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ANTQUERA v.

PEOPLE
G.R. No.180661

Facts: Accused-appellant Antiquerra together with his live-in partner Cruz were
charged with illegal possession of paraphernalia for dangerous drugs before the
Pasay City RTC. Since Cruz jumped bail, the court tried her in absentia.

The charge arose from the incident which happened around 4:45 am of
February 11, 2014, when PO1 Recio and PO1 Cabutihan on board a patrol car
conducting a police visibility patrol on David Street, Pasay City were able to see two
unidentified men rush out of a house, who immediately boarded a jeep.

Suspecting that a crime had been committed, the police officers approached
the house from where the men came and peeked through the partially opened door.
PO1 and PO1 Cabutihan saw two people facing each other at the living
room;accussed Antiquera holding an improvised tooter and a pink lighter and Cruz,
who was beside him, holding an aluminum foil and an improvised burner.This
prompted the police officers to enter the house, introduce themselves and arrest
Antiquera and Cruz . Upon inspection of the surroundings, the policemen were able
to recover additional shabu substances and paraphernalias inside a wooden jewelry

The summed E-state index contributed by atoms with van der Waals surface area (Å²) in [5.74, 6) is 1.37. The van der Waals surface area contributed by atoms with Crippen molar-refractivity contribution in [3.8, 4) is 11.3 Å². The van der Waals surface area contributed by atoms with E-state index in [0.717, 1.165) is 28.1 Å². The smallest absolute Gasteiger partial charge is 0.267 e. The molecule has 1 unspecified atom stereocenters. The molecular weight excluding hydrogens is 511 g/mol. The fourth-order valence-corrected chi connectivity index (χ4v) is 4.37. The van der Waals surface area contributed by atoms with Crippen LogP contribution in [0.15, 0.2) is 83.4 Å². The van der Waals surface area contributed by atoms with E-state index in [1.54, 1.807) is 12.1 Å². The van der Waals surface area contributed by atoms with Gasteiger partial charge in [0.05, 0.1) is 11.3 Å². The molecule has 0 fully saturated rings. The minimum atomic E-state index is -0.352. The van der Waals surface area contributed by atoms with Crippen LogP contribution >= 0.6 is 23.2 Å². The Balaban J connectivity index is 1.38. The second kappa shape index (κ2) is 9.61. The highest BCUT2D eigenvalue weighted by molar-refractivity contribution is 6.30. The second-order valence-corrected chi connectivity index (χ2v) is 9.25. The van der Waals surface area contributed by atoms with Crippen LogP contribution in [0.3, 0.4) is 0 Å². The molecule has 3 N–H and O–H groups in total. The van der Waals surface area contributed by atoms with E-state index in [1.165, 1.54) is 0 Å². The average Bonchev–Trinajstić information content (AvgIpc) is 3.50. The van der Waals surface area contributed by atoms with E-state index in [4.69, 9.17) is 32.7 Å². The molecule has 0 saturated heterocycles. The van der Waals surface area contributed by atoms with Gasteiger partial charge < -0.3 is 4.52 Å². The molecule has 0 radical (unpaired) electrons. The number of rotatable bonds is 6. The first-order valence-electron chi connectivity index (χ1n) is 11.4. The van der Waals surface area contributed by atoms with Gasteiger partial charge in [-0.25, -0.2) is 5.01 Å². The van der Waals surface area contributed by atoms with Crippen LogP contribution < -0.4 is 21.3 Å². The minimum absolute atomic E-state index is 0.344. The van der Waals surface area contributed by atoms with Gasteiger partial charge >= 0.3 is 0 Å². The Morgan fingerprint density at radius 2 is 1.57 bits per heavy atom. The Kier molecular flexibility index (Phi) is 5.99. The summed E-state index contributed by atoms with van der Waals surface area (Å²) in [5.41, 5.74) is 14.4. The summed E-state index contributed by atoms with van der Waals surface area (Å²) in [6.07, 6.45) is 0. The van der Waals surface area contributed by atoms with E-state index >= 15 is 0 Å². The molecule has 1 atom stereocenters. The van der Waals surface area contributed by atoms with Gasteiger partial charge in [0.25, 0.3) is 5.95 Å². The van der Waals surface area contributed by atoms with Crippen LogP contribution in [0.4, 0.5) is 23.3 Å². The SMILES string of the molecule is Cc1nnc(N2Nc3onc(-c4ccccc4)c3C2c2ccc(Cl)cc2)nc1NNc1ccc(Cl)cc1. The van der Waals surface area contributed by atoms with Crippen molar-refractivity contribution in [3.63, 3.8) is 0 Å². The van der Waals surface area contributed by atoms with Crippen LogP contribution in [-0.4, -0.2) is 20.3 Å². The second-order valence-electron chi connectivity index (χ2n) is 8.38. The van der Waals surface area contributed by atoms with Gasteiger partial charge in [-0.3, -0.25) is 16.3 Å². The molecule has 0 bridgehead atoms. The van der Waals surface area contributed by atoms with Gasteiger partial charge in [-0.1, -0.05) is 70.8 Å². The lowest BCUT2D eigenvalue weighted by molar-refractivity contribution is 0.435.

box atop a table. THe police officers confiscated all these and brought the two to the
Pasay Police Staion for further investigation and testing. The confiscated drug
paraphernalia were then found positive for traces of shabu.

The RTC found the accused guilty of the crime charged which was, later on,
affirmed by the CA upon appeal. Hence, this case.

ISSUE: Whether or not peeking inside a house with partially opened door is a valid
ground for a warrantless arrest and search.

HELD: No, the Court held that it was not a case of valid warrantless arrest more so a
warrantless search since circumstances of the same does not constitute an in
flagrante delicto. The police officers instead of giving a chase to that two fleeing
men, went straight to the house even when they heard no cry for help from it and
admittedly, did not notice anything amiss going on in the house from the street
where they stood. Indeed, even as they peeked through its partially opened door,

they saw no activity that warranted their entering it, which may be inferred from
PO1 Cabutihan's testimony during the trial.

Clearly, no crime was plainly exposed to the view of the arresting officers that
authorized the arrest of accused Antiquera without under the above-mentioned rule.
Considering that his arrest was illegal, the search and seizure that resulted from it
was likewise illegal. Consequently, the various drug paraphernalia that the police
officers allegedly found in the house and seized are inadmissible, having proceeded
from an invalid search and seizure. Since the confiscated drug paraphernalia is the
very corpus delicti of the crime charged, the Court has no choice but to acquit the
accused.